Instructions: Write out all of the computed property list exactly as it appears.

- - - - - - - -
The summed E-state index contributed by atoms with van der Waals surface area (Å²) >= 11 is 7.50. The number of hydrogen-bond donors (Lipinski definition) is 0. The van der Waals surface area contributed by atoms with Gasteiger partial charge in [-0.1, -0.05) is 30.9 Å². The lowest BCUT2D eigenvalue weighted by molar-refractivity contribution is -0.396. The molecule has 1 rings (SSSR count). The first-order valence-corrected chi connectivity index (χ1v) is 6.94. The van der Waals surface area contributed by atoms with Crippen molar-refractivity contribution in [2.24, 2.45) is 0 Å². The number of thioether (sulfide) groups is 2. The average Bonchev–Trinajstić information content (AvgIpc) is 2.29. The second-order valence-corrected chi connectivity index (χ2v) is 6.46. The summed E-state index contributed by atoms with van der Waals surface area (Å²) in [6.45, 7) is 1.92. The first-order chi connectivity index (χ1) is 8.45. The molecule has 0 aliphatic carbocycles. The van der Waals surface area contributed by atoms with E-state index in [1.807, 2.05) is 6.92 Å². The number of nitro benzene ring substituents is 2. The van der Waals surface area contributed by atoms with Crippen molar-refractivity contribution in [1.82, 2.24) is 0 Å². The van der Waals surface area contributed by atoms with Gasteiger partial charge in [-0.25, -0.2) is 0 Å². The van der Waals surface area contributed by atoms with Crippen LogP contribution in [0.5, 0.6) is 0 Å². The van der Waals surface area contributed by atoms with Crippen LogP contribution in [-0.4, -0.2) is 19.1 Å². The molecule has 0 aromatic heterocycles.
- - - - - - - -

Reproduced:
The summed E-state index contributed by atoms with van der Waals surface area (Å²) >= 11 is 7.50. The number of hydrogen-bond donors (Lipinski definition) is 0. The van der Waals surface area contributed by atoms with Gasteiger partial charge in [-0.1, -0.05) is 30.9 Å². The lowest BCUT2D eigenvalue weighted by molar-refractivity contribution is -0.396. The molecule has 1 rings (SSSR count). The first-order valence-corrected chi connectivity index (χ1v) is 6.94. The van der Waals surface area contributed by atoms with Crippen molar-refractivity contribution in [2.24, 2.45) is 0 Å². The number of thioether (sulfide) groups is 2. The average Bonchev–Trinajstić information content (AvgIpc) is 2.29. The second-order valence-corrected chi connectivity index (χ2v) is 6.46. The summed E-state index contributed by atoms with van der Waals surface area (Å²) in [6.45, 7) is 1.92. The first-order chi connectivity index (χ1) is 8.45. The molecule has 0 aliphatic carbocycles. The van der Waals surface area contributed by atoms with E-state index in [1.807, 2.05) is 6.92 Å². The number of nitro benzene ring substituents is 2. The van der Waals surface area contributed by atoms with Crippen molar-refractivity contribution in [1.82, 2.24) is 0 Å². The van der Waals surface area contributed by atoms with Gasteiger partial charge in [-0.25, -0.2) is 0 Å². The van der Waals surface area contributed by atoms with Crippen LogP contribution in [0.5, 0.6) is 0 Å². The van der Waals surface area contributed by atoms with Crippen LogP contribution in [-0.4, -0.2) is 19.1 Å². The molecule has 0 aromatic heterocycles.